The steep roads to Mt. Samat turned out to be just an illusion. Except for one.

The walk starts at the foot of Mt. Samat when you cross the post standing over an asphalted road that announces DAMBANA NG KAGITINGAN. Underneath, it marks the location DIWA, PILAR, BATAAN. It’s at this point that tricycle drivers would approach you and offer to take you on a ride to the summit. If you declined the offer and are still walking, you deserve a cup of hot taho from a passing vendor as your reward. You’ll pass by houses distanced from one another, a couple of sari-sari stores, some makeshift seating areas made of bamboo and even a spray-painted message on a maroon gate that says, “P30 tanong, P20 turo.”

No need for asking directions. Just follow the line of concrete road that stretches uphill and in a zigzag. As houses disappear from view, you realize the concrete road lies in the middle of a forest. You hear only the birds singing above the trees and the crunching sounds of the dried leaves you step on. You might think the air would be cooler as you make your way up, but the canopies don’t completely cover the skies so the heat of the sun still shines through.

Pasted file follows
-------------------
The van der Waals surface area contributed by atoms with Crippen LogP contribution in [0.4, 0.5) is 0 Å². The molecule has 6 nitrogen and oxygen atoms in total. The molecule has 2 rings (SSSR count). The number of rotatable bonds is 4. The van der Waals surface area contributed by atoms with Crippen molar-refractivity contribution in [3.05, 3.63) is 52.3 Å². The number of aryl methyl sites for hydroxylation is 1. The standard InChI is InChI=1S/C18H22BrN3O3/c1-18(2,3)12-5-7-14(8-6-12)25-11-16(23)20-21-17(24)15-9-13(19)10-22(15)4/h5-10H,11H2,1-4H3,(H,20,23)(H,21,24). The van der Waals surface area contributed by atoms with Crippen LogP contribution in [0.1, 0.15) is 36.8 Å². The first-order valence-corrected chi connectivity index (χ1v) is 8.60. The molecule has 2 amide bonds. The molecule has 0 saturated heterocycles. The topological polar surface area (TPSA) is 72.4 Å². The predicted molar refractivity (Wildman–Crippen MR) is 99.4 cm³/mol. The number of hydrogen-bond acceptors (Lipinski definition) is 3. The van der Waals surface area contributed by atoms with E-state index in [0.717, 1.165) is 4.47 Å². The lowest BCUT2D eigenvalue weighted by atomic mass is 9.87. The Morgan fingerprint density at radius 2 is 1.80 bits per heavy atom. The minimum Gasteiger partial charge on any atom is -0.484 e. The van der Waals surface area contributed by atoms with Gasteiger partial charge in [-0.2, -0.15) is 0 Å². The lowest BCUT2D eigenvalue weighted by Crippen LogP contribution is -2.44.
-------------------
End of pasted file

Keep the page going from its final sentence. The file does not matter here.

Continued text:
You pass by monuments that reference to the Philippine-Japanese peace pact, a sitting area surrounded by litters, a biking trail and an overlooking view of rice fields and small towns. You walk over steep-looking roads that turn out to be just that – they just look steep. The steepness turns out to be an illusion when you finally walk over it. Another illusion is when the white cross finally looms on the horizon above the trees. That only means you’re still far off.

The road turns on a bend until that looming white cross hides again from view. The rustling of the canopies begins to sound like the splashing of waves in a beach. You pass by more S-lines and sloping roads until you see a stony wall in a manicured garden. It’s been two hours from the time you started. Excitement washes over you so you make a dash to the gate of Mt. Samat shrine. Then it becomes like the trudging Death March Bataan is known for. The end of the road tells you, “Not so fast.” It’s at this end where the steepest portion lies.

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